Understanding Paid Sick Days in Ontario: A Guide for Employers

One of your workers calls out sick before their shift – are they entitled to paid sick days? In this commonplace situation, it is vital to understand laws around paid sick days in Ontario and be able to communicate them effectively, no matter how big or small the business is. This guide will break down the rights and responsibilities for both you and your employees, that all employers should know about paid sick days in Ontario.

What does Ontario law say about Paid Sick Days?

Currently, an employer in Ontario is not required to provide paid sick days to its workers. Employers are only required to provide their workers with at least 3 unpaid, job-protected sick days per calendar year, according to the Employment Standards Act (ESA). This is provided that the employee has worked for at least 2 consecutive weeks, regardless of whether they work full-time or part-time. This is also applicable no matter when they were hired, even if they joined the team in December.

Sick days can be taken in partial amounts rather than the full day, but it is up to the employer whether it counts as a full day. Unused sick days also do not roll over into the following year if they were not taken.

As a side note, the term job-protected indicates that the employee has the legal right to return to their job once their leave is over, and without fear of reprisal.

While this law applies to most Ontario workers, it is important to remember that those who work in Canada’s federally regulated industries, such as postal, telecommunication, and banking services, are legally entitled to 10 paid sick days.

How do I know if an employee is eligible to take a sick day?

One of your employees, Gordon, calls you before his shift to tell you he injured himself while attempting a snowboarding trick and needs to take a sick day. It is technically a result of his own negligence, so is he eligible to take a sick day?

The answer is, yes! Employees are allowed to take sick leave in Ontario for illnesses, injuries, and medical emergencies, even if it was of their own doing. They can also take sick leave for a pre-planned procedure, so long that it is considered medically necessary.

Does an employee have to give notice for Sick Days?

The law states that Ontario workers must notify their employer about their intent to take sick leave before the start of it, or as soon as reasonably possible. This can be in writing or verbally. However, they do not lose the right to take the leave if they are not able to let their employer know in advance. This applies to both unpaid and paid sick days in Ontario.

Can an employer ask for a doctor’s note in Ontario?

Employers may require their workers to provide proof “reasonable in the circumstances” that they are eligible to take a sick day. What is considered “reasonable” is entirely dependent on the individual situation and up to the discretion of the employer. This can include the timing of the leave, if there is a pattern of absences, if proof is available, and if there is a cost to the evidence.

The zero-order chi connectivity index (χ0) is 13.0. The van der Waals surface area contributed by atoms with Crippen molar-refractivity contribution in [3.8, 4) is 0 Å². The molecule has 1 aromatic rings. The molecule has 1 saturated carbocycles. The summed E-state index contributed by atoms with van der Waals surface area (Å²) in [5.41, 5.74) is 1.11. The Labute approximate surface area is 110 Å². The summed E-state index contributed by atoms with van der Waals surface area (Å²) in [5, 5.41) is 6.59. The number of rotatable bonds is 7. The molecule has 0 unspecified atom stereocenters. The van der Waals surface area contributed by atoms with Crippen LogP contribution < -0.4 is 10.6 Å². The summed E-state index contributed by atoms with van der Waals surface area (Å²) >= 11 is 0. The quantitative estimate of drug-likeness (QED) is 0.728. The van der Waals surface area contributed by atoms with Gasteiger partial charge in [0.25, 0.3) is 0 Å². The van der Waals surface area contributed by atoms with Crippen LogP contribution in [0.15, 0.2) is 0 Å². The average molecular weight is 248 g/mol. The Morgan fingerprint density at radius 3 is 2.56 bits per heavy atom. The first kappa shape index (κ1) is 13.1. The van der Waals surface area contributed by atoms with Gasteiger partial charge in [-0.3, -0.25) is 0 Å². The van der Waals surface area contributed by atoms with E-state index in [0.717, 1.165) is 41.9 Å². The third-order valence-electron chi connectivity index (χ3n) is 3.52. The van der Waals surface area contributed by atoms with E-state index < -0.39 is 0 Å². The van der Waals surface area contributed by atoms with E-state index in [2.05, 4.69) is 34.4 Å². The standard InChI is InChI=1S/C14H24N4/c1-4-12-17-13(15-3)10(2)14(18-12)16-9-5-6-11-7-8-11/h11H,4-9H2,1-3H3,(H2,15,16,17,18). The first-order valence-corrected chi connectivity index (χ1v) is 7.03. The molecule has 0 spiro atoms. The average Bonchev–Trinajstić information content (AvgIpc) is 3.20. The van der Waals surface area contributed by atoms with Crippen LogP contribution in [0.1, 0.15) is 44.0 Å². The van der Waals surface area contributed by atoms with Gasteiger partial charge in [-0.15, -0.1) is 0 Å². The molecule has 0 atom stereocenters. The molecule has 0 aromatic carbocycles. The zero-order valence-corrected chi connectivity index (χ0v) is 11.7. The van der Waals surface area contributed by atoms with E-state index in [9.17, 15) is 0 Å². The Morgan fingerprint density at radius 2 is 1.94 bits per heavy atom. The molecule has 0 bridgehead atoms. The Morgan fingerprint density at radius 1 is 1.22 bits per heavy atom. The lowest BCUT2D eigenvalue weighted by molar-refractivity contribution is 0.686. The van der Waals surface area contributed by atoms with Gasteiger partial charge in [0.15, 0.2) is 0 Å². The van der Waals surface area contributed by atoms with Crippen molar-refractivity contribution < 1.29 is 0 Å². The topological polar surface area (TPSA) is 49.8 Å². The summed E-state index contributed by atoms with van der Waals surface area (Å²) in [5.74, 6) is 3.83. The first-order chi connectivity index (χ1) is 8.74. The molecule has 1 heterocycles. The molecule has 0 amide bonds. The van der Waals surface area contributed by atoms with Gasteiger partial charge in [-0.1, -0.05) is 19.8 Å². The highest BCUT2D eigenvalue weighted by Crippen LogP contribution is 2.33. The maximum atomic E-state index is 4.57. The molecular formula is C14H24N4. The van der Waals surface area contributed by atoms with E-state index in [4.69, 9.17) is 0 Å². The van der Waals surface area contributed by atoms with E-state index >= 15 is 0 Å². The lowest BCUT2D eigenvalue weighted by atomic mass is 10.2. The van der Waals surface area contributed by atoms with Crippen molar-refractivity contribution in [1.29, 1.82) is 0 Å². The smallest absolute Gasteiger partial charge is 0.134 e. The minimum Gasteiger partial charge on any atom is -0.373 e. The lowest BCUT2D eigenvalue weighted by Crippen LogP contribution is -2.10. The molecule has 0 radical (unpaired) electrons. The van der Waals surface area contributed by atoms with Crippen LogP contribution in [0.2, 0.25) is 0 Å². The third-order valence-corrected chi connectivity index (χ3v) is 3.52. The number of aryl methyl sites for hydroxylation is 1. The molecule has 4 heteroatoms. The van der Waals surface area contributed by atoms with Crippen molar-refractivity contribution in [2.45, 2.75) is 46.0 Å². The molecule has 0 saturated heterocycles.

Take the earlier scenario, for example. You may ask Gordon to provide some kind of evidence that this event occurred. This can take the form of a medical note that details when he was seen by a health care professional, if he was seen in person, and how long he is expected to be out for.

With that being said, employers cannot ask for information regarding any diagnoses or the treatment plan for the medical condition.

Sick Leave Policies for Employers

The guidelines around taking time off can be confusing, both for the employer and the employee. It is always recommended to have a sick leave policy outlined, so there is no room for doubt or ambiguity. This should be easily accessible to your workers in the Employee Handbook and/or written in their terms of employment.

Need help creating your business’s sick leave policy? Let us do it for you. Click here to contact us.

While not required by Ontario law, providing additional sick days or other leaves such as ‘Personal Days’, paid or unpaid, is seen as a valuable benefit. This can incentivize prospective employees during recruitment and help decrease employee turnover and should be taken into consideration when forming or reviewing your company’s policies.

If an employer has a policy in place with a greater benefit than the 3 unpaid sick days required by the ESA, the business’s policy will apply instead of the standard, and not in addition to.

For example, if your business offers three days of paid sick leave and two unpaid personal days, this will replace the 3 mandatory sick days.

It is also important to remember that Sick Leave is one of the other types of leaves outlined by the ESA, such as Bereavement Leave, Critical Illness Leave, and Family Medical Leave. An employee may be entitled to more than one type of leave for the same situation. In that case, each of them would apply. A single day’s absence would then only count against one of the entitled leaves, even if it is applicable to more than one.

Want To Learn more?

Interpreting and following ESA guidelines can be challenging and confusing. If you are an employer and have questions about sick leaves, other types of statutory leaves, or how to write a policy, our team at HR Performance & Results can help. Click here to contact us today.

Check out our related articles:

My Employee Is Taking a Stress Leave With No Notice, What Do I Do?

How To Create an Employee Handbook – HR Performance & Results 

Do Part Time Employees Get Vacation Pay? – HR Performance & Results



  1. Sick leave: Your guide to the Employment Standards Act. Ontario.ca. (2023, December 21).
  2. 10 days of paid sick leave now in force for nearly 1 million federally regulated workers across Canada. Canada.ca. (2023, December 1).